If only writing were as easy as this.

Well met, BlackHeartedWolf, well met.  I usually don't do these blogging things, but I think that, as a writer since the precocious age of 12, I would love to see where this shenanigan goes.  So apparently, this is not only an introduction, it's also like a "writer's physical" of sorts-assessing the situation from the first person point of view.

And since all of you know that I love to talk about myself (KIDDING! KIDDING!) I guess I'll be doing my best to answer the questions (and save the day!-well....answer the questions, at least).  Anyway, without further ado (and I'm good at ado-ing), here is my stance on me, the writer.

This is exactly what I was doing only a couple weeks after birth...well...not exactly.

I started writing at a relatively young age.  I still have a small book that I wrote from the second grade where I wrote about going to the zoo and seeing various animals only I created a surprise ending-the last animal I went to see was actually A GHOST! BOO!  It may not seem like it from an adult perspective, but my story was all the rage in my class.  When I was in fifth grade, I wrote stories on the old Windows 95 machine in our class, including one about a plate of lasagna that came alive and tried to eat the main character of the story.  Of course, by junior high and high school, I was writing 10-20 page stories, and excelling in pretty much every written assignment I received.  I was also simultaneously writing in a personal journal, having filled at least 12 different books with writing of a personal nature to date.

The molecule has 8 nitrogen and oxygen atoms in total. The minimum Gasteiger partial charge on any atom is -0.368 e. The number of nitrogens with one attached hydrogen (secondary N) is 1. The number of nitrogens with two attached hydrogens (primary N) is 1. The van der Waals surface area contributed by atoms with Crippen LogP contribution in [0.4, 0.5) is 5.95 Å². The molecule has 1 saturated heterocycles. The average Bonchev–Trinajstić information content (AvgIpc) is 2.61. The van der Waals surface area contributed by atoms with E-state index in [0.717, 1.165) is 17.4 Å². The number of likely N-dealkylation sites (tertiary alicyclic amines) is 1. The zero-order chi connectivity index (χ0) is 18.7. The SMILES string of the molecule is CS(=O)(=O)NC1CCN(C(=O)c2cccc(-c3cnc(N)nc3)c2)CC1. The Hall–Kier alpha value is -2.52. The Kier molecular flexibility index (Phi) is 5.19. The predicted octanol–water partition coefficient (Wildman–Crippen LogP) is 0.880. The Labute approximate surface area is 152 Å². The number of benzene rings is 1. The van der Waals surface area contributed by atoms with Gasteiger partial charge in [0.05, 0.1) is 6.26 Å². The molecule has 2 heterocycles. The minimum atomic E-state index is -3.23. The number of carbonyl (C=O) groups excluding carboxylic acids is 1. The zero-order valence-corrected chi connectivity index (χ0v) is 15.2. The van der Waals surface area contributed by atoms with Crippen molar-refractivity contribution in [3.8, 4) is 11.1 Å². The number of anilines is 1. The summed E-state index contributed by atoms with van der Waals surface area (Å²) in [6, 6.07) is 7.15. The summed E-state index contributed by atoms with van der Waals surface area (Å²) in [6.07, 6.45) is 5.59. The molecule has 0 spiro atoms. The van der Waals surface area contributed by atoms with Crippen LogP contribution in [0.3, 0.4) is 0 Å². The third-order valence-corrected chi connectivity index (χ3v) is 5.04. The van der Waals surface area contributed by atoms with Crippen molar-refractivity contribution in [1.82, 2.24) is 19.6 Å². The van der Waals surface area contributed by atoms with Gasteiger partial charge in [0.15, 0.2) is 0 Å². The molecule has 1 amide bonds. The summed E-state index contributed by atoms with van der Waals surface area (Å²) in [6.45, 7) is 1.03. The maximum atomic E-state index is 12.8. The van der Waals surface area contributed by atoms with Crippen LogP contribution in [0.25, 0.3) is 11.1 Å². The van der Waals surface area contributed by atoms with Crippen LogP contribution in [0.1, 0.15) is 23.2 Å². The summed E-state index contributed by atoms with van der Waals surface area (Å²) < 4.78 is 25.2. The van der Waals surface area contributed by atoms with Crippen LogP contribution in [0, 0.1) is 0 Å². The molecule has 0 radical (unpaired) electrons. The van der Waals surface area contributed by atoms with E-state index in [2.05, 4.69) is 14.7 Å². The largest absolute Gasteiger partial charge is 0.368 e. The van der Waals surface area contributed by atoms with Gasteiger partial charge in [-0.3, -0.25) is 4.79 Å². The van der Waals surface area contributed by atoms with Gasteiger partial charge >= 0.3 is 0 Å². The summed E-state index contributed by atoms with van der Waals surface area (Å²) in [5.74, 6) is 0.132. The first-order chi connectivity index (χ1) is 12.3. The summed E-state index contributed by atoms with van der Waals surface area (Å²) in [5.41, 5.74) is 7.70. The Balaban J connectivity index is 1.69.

When I went to college, I honed my critical writing abilities and got pretty burned out with writing in general (I graduated in Modern Literature with a minor in Education), so once I finished my exit paper (A 20 page critical essay comparing a Japanese horror film with Freudian dream analysis), I took a nice, long break from writing "for me."  However, I did increase my web writing prescence, mostly by debating various controversial topics on Gaia Online. 

As an adult, especially with a full time job, I didn't get a lot of time to write for myself, once again, life just got in the way, and since I couldn't find a job that involved writing on my own terms, I generally didn't get into much blogging at all, largely due to the fact that I kept feeling like everything had been said.  But then I met Game Informer Online....and something changed.  Suddenly, I had an opinion that I wanted to get out there.  And I felt like I was the best person to say it.  Of course, after a prolific writing spree, I hurt my right hand/wrist and have been dealing with added stress at work and at home (my daughter is 2 and a half, and needs quite a lot of "mom time" when I get home and that takes precedence over teh internetz), but I love to write, and for me, writing has always been a very deeply personal experience that I immensely enjoy, as long as it's on my own terms.

QUESTION 1: Where you think you are right now, and where you hope to end up with writing.  

Right now, I feel like I'm on good terms with my writing.  There are obviously certain things that I can improve upon (largely this would have to do with someone else proof-reading and giving me feedback so that I can revise-but such things would generally only be in the case of professional/paid writing and only once it passes my review and OK.  I would really like to write more fiction and possibly even compile a book of short stories, but once again, this is my pipe dream talking.

Do you aspire to be a full on gaming journalist?